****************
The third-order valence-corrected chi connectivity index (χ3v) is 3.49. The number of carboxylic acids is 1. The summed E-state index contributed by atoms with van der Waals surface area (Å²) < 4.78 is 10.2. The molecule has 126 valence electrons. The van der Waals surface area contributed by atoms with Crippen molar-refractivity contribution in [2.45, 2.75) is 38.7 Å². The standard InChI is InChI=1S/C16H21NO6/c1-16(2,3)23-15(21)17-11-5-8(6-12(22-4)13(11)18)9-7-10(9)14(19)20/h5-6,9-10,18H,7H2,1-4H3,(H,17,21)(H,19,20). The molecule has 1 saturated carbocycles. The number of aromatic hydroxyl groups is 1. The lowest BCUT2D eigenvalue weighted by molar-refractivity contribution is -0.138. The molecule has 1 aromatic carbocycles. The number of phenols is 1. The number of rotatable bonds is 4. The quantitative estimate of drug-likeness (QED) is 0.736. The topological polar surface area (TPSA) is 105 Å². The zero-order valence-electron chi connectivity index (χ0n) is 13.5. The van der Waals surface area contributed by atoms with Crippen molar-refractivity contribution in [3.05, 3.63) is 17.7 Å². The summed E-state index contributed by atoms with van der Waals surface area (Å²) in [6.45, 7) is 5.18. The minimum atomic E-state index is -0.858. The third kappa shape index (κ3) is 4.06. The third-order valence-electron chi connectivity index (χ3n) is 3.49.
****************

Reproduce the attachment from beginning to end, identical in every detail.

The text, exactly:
The third-order valence-corrected chi connectivity index (χ3v) is 3.49. The number of carboxylic acids is 1. The summed E-state index contributed by atoms with van der Waals surface area (Å²) < 4.78 is 10.2. The molecule has 126 valence electrons. The van der Waals surface area contributed by atoms with Crippen molar-refractivity contribution in [2.45, 2.75) is 38.7 Å². The standard InChI is InChI=1S/C16H21NO6/c1-16(2,3)23-15(21)17-11-5-8(6-12(22-4)13(11)18)9-7-10(9)14(19)20/h5-6,9-10,18H,7H2,1-4H3,(H,17,21)(H,19,20). The molecule has 1 saturated carbocycles. The number of aromatic hydroxyl groups is 1. The lowest BCUT2D eigenvalue weighted by molar-refractivity contribution is -0.138. The molecule has 1 aromatic carbocycles. The number of phenols is 1. The number of rotatable bonds is 4. The quantitative estimate of drug-likeness (QED) is 0.736. The topological polar surface area (TPSA) is 105 Å². The zero-order valence-electron chi connectivity index (χ0n) is 13.5. The van der Waals surface area contributed by atoms with Crippen molar-refractivity contribution in [3.05, 3.63) is 17.7 Å². The summed E-state index contributed by atoms with van der Waals surface area (Å²) in [6.45, 7) is 5.18. The minimum atomic E-state index is -0.858. The third kappa shape index (κ3) is 4.06. The third-order valence-electron chi connectivity index (χ3n) is 3.49.